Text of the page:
Job Title: Special Education Teacher
Type of Company: I work for a public school system in Massachusetts.
Education: BS, Education, Lesley College Massachusetts Teacher Certification Grades 1-6 , MS, Education, Simmons College Massachusetts Teacher Certification, Special Needs PK-9 and Intensive Special Needs PK-12
Previous Experience: I worked as a substitute teacher at an elementary school after graduating from college. Then I worked as a teacher's aide for students with special needs in two different elementary schools.
Job Tasks: My primary responsibility is to teach reading, writing, math, and organizational skills to students with learning disabilities and other special needs. In addition to teaching them what the state of Massachusetts requires for their grade levels, I am responsible for teaching students skills that they did not master from previous grades.
I meet with the students' classroom teachers on a regular basis to discuss student progress and suggest accommodations or modifications to the curriculum that will help my students learn the material being taught.
When parents or teachers are concerned about a student's progress in school, I test them to see if they have a disability. (Other types of teachers help with this process too.) I write a report outlining what the student can and cannot do and share this information with a team of teachers and the parents. If the student does have a disability, I write what is called an Individualized Education Plan (IEP) for that student. This plan outlines the student's strengths and weaknesses and sets goals for him.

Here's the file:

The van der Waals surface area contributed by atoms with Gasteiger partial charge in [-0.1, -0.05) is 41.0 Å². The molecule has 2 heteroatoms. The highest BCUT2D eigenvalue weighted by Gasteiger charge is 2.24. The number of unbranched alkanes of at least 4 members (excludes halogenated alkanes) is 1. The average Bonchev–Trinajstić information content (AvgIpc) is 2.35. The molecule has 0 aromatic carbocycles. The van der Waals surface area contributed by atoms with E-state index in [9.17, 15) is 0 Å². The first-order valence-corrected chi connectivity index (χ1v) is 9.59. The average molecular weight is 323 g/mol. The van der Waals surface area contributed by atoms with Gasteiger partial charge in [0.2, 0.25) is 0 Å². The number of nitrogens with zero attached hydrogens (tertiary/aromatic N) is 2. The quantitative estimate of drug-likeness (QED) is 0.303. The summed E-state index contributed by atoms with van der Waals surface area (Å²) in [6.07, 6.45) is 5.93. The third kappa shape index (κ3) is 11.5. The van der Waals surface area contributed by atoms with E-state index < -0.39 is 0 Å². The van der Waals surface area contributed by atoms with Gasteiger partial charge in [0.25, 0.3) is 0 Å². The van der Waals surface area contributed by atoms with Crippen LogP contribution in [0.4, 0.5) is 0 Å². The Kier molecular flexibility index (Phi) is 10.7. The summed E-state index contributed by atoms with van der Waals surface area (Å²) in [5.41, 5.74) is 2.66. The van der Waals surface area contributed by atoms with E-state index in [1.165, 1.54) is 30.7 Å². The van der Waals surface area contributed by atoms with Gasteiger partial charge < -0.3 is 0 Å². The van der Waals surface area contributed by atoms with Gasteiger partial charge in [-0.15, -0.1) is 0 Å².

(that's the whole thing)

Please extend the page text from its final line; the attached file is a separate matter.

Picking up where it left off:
I write reports on each of my students' progress three times a year and send them to parents. At least once year I meet with each student's parents to discuss progress and develop a new plan for the student.
In the spring, students take state-mandated tests. I am responsible for administering these tests to my students.
Best and Worst Parts of the Job: One of the best parts of my job is working with the children as they try to acquire new skills. The smile on their faces when they finally "get it" is incredible.
The worst parts of my job are very minor...after-school meetings, two hours a month, and recess and bus duty.
1. As hard as it may be, do not try to be the students' friend. It is not your job to make the students like you. Your job is to teach them.
2. Set up a classroom management plan on day one that gives your rules and consequences and be consistent with them.
3. Ask for help from your colleagues when you need it. You won't know everything when you are first starting out and your colleagues will be great resources. Don't feel like asking questions will make you look like you don't know what you're doing. No one expects you to know it all.
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